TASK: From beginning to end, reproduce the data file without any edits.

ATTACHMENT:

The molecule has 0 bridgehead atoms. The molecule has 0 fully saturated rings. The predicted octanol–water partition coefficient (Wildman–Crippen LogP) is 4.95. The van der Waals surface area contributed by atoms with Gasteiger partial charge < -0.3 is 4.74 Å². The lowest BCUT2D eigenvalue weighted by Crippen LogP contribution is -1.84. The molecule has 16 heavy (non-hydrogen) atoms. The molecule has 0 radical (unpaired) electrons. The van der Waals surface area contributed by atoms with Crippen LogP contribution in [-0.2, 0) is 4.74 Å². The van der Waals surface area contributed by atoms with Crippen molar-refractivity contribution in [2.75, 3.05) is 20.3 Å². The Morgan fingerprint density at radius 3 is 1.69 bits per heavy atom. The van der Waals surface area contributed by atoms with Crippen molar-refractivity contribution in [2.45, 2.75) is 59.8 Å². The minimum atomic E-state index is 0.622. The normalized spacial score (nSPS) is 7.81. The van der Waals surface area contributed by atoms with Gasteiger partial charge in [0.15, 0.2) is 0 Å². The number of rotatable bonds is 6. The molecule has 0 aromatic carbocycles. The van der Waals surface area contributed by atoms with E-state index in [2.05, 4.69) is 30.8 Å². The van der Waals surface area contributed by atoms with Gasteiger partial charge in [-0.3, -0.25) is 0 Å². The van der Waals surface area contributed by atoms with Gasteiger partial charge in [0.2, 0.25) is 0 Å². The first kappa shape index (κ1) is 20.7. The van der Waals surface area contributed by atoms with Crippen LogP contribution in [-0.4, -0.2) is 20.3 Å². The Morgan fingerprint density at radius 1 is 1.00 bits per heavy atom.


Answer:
The molecule has 0 bridgehead atoms. The molecule has 0 fully saturated rings. The predicted octanol–water partition coefficient (Wildman–Crippen LogP) is 4.95. The van der Waals surface area contributed by atoms with Gasteiger partial charge < -0.3 is 4.74 Å². The lowest BCUT2D eigenvalue weighted by Crippen LogP contribution is -1.84. The molecule has 16 heavy (non-hydrogen) atoms. The molecule has 0 radical (unpaired) electrons. The van der Waals surface area contributed by atoms with Crippen LogP contribution in [-0.2, 0) is 4.74 Å². The van der Waals surface area contributed by atoms with Crippen molar-refractivity contribution in [2.75, 3.05) is 20.3 Å². The Morgan fingerprint density at radius 3 is 1.69 bits per heavy atom. The van der Waals surface area contributed by atoms with Crippen molar-refractivity contribution in [2.45, 2.75) is 59.8 Å². The minimum atomic E-state index is 0.622. The normalized spacial score (nSPS) is 7.81. The van der Waals surface area contributed by atoms with Gasteiger partial charge in [0.15, 0.2) is 0 Å². The number of rotatable bonds is 6. The molecule has 0 aromatic carbocycles. The van der Waals surface area contributed by atoms with E-state index in [2.05, 4.69) is 30.8 Å². The van der Waals surface area contributed by atoms with Gasteiger partial charge in [-0.3, -0.25) is 0 Å². The van der Waals surface area contributed by atoms with Gasteiger partial charge in [0.2, 0.25) is 0 Å². The first kappa shape index (κ1) is 20.7. The van der Waals surface area contributed by atoms with Crippen LogP contribution in [-0.4, -0.2) is 20.3 Å². The Morgan fingerprint density at radius 1 is 1.00 bits per heavy atom.